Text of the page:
Exposure to bisphenol A may alter hormone levels in men.

May 05, 2010

Meeker, JD, AM Calafat and R Hauser. Urinary Bisphenol A concentrations in relation to serum thyroid and reproductive hormone levels in men from an infertility clinic. Environmental Science and Technology http://dx.doi.org/10.1021/es9028292.


A new study finds associations between exposure to bisphenol A (BPA) and the blood levels of thyroid and reproductive hormones.

Bisphenol A (BPA) can affect hormone levels in animals, and some recent studies suggest the widely used compound may have similar effects in people. 

More than 90 percent of the U.S. population is exposed to BPA, most likely through diet. The chemical was first manufactured in 1891 and has since been shown to have estrogenic properties in animals.

Very few studies have examined whether BPA may affect hormone levels in humans. The results of this study are published in the journal Environmental Science and Technology and add to that growing body of research.

Many consumer products contain BPA. Most notably, it is found in some types of hard, polycarbonate plastic baby and water bottles – although many manufacturers have recently removed it from baby and children's items. The lining of food and beverage cans, some dental fillings and sealants and thermal paper may all contain BPA.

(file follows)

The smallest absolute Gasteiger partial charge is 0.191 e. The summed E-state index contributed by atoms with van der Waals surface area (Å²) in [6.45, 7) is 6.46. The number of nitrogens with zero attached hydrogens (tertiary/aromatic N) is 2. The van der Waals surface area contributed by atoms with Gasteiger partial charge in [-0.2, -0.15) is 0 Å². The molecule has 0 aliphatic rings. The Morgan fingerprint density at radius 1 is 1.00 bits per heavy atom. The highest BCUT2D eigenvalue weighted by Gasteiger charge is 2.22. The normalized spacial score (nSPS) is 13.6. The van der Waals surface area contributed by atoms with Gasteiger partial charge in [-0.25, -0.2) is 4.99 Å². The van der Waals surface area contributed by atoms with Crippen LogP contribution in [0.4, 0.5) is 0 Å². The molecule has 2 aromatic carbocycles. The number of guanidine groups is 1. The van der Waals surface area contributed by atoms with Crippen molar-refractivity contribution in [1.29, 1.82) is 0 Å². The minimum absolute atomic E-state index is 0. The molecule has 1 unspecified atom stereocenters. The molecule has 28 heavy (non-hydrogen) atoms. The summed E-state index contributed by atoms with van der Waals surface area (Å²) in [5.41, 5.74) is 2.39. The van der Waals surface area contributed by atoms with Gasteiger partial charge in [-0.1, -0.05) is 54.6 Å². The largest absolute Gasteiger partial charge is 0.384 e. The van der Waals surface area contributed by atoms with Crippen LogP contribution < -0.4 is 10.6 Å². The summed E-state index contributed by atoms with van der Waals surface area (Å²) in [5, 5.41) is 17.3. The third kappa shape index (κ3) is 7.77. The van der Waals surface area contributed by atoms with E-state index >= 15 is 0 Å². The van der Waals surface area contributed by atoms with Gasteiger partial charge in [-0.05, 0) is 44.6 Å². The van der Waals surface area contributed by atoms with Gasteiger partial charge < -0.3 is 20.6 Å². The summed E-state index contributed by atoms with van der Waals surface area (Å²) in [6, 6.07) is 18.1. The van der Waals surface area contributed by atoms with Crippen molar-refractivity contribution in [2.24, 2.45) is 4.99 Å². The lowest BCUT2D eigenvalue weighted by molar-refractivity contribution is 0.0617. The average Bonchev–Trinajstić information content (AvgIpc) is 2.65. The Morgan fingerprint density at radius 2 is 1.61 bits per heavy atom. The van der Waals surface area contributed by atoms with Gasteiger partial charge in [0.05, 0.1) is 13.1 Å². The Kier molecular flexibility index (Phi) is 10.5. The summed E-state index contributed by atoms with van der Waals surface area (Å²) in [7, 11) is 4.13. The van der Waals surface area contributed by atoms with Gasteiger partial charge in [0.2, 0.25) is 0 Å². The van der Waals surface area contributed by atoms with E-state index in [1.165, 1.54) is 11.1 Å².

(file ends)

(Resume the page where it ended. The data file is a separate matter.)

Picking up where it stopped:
In this study, researchers measured the concentration of BPA in the urine of 167 men recruited through a Massachusetts infertility clinic and determined hormone levels in their blood. They found that men with higher urine BPA concentrations had higher blood levels of follicle-stimulating hormone (FSH) and lower levels of inhibin B. Elevated FSH and depressed inhibin B have been associated with poorer sperm quality in humans.

The study also reported a reduction of the ratio of estrogen to testosterone, possibly reflecting an abnormality in the production or elimination of these hormones.  In addition, lower thyroid-stimulating hormone (TSH) was observed when data on multiple BPA measurements were used to assess exposure, suggesting excessive thyroid hormone production (called a hyperthyroidic effect).

It is important to note that BPA and hormone levels were measured at the same time (in some cases, BPA was determined in samples collected after hormone measurement).  The possibility that hormonal status may have altered urinary excretion of BPA – rather than BPA affecting hormone levels – therefore cannot be entirely ruled out.

Results from this study are, however, supported by animal studies that show altered hormone levels in animals exposed to BPA.